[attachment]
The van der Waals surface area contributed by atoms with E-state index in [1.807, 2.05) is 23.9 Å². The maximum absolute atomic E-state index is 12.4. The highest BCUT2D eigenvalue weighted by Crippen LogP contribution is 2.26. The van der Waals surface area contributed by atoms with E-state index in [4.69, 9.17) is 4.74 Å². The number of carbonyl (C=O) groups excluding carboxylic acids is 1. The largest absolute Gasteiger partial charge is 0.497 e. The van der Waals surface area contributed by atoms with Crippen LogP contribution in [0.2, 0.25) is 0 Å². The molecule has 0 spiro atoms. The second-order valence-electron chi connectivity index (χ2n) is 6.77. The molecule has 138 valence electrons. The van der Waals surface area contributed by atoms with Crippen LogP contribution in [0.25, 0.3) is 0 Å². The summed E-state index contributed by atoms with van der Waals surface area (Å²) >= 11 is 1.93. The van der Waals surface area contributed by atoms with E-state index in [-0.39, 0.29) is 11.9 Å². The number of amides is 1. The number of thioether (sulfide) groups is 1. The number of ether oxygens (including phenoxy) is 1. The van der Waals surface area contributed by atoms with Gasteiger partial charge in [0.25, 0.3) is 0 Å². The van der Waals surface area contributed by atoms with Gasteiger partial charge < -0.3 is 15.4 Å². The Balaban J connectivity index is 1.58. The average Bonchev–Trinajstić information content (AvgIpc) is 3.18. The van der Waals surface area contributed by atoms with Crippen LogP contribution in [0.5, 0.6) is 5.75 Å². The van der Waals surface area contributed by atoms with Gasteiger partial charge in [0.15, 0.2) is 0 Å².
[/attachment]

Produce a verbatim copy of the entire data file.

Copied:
The van der Waals surface area contributed by atoms with E-state index in [1.807, 2.05) is 23.9 Å². The maximum absolute atomic E-state index is 12.4. The highest BCUT2D eigenvalue weighted by Crippen LogP contribution is 2.26. The van der Waals surface area contributed by atoms with E-state index in [4.69, 9.17) is 4.74 Å². The number of carbonyl (C=O) groups excluding carboxylic acids is 1. The largest absolute Gasteiger partial charge is 0.497 e. The van der Waals surface area contributed by atoms with Crippen LogP contribution in [0.2, 0.25) is 0 Å². The molecule has 0 spiro atoms. The second-order valence-electron chi connectivity index (χ2n) is 6.77. The molecule has 138 valence electrons. The van der Waals surface area contributed by atoms with Crippen LogP contribution in [0.25, 0.3) is 0 Å². The summed E-state index contributed by atoms with van der Waals surface area (Å²) >= 11 is 1.93. The van der Waals surface area contributed by atoms with E-state index in [-0.39, 0.29) is 11.9 Å². The number of amides is 1. The number of thioether (sulfide) groups is 1. The number of ether oxygens (including phenoxy) is 1. The van der Waals surface area contributed by atoms with Gasteiger partial charge in [0.25, 0.3) is 0 Å². The van der Waals surface area contributed by atoms with Gasteiger partial charge < -0.3 is 15.4 Å². The Balaban J connectivity index is 1.58. The average Bonchev–Trinajstić information content (AvgIpc) is 3.18. The van der Waals surface area contributed by atoms with Crippen LogP contribution in [0.5, 0.6) is 5.75 Å². The van der Waals surface area contributed by atoms with Gasteiger partial charge in [0.15, 0.2) is 0 Å².